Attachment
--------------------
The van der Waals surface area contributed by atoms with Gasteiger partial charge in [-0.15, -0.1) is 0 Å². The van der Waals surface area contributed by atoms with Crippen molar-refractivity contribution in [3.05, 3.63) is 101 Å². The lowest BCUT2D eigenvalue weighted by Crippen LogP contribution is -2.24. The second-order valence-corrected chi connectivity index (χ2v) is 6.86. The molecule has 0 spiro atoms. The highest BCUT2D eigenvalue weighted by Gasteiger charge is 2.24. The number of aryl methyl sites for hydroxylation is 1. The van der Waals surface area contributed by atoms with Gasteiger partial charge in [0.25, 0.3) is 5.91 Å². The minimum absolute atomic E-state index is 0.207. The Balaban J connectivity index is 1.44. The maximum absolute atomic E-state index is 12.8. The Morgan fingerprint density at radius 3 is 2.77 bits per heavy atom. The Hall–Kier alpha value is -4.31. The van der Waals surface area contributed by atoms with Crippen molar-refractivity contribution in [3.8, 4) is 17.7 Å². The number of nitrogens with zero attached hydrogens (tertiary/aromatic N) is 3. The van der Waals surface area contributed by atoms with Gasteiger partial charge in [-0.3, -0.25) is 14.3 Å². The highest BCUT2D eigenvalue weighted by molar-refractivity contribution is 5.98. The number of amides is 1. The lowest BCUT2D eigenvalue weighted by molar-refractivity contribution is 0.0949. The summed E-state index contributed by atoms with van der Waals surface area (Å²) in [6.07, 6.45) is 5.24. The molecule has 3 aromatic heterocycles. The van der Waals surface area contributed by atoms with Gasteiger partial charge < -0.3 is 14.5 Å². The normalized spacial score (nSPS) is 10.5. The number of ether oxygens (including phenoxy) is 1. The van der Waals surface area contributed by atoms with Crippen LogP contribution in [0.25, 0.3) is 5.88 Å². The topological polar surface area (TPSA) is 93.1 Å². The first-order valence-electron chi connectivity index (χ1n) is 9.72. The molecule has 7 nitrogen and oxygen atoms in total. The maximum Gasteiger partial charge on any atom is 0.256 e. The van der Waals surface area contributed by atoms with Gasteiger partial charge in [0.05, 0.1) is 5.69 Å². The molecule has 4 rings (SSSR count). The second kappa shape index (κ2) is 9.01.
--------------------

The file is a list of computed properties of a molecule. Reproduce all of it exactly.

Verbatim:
The van der Waals surface area contributed by atoms with Gasteiger partial charge in [-0.15, -0.1) is 0 Å². The van der Waals surface area contributed by atoms with Crippen molar-refractivity contribution in [3.05, 3.63) is 101 Å². The lowest BCUT2D eigenvalue weighted by Crippen LogP contribution is -2.24. The second-order valence-corrected chi connectivity index (χ2v) is 6.86. The molecule has 0 spiro atoms. The highest BCUT2D eigenvalue weighted by Gasteiger charge is 2.24. The number of aryl methyl sites for hydroxylation is 1. The van der Waals surface area contributed by atoms with Gasteiger partial charge in [0.25, 0.3) is 5.91 Å². The minimum absolute atomic E-state index is 0.207. The Balaban J connectivity index is 1.44. The maximum absolute atomic E-state index is 12.8. The Morgan fingerprint density at radius 3 is 2.77 bits per heavy atom. The Hall–Kier alpha value is -4.31. The van der Waals surface area contributed by atoms with Crippen molar-refractivity contribution in [3.8, 4) is 17.7 Å². The number of nitrogens with zero attached hydrogens (tertiary/aromatic N) is 3. The van der Waals surface area contributed by atoms with Gasteiger partial charge in [-0.3, -0.25) is 14.3 Å². The highest BCUT2D eigenvalue weighted by molar-refractivity contribution is 5.98. The number of amides is 1. The lowest BCUT2D eigenvalue weighted by molar-refractivity contribution is 0.0949. The summed E-state index contributed by atoms with van der Waals surface area (Å²) in [6.07, 6.45) is 5.24. The molecule has 3 aromatic heterocycles. The van der Waals surface area contributed by atoms with Gasteiger partial charge < -0.3 is 14.5 Å². The normalized spacial score (nSPS) is 10.5. The number of ether oxygens (including phenoxy) is 1. The van der Waals surface area contributed by atoms with Crippen LogP contribution in [0.25, 0.3) is 5.88 Å². The topological polar surface area (TPSA) is 93.1 Å². The first-order valence-electron chi connectivity index (χ1n) is 9.72. The molecule has 7 nitrogen and oxygen atoms in total. The maximum Gasteiger partial charge on any atom is 0.256 e. The van der Waals surface area contributed by atoms with Gasteiger partial charge in [0.05, 0.1) is 5.69 Å². The molecule has 4 rings (SSSR count). The second kappa shape index (κ2) is 9.01.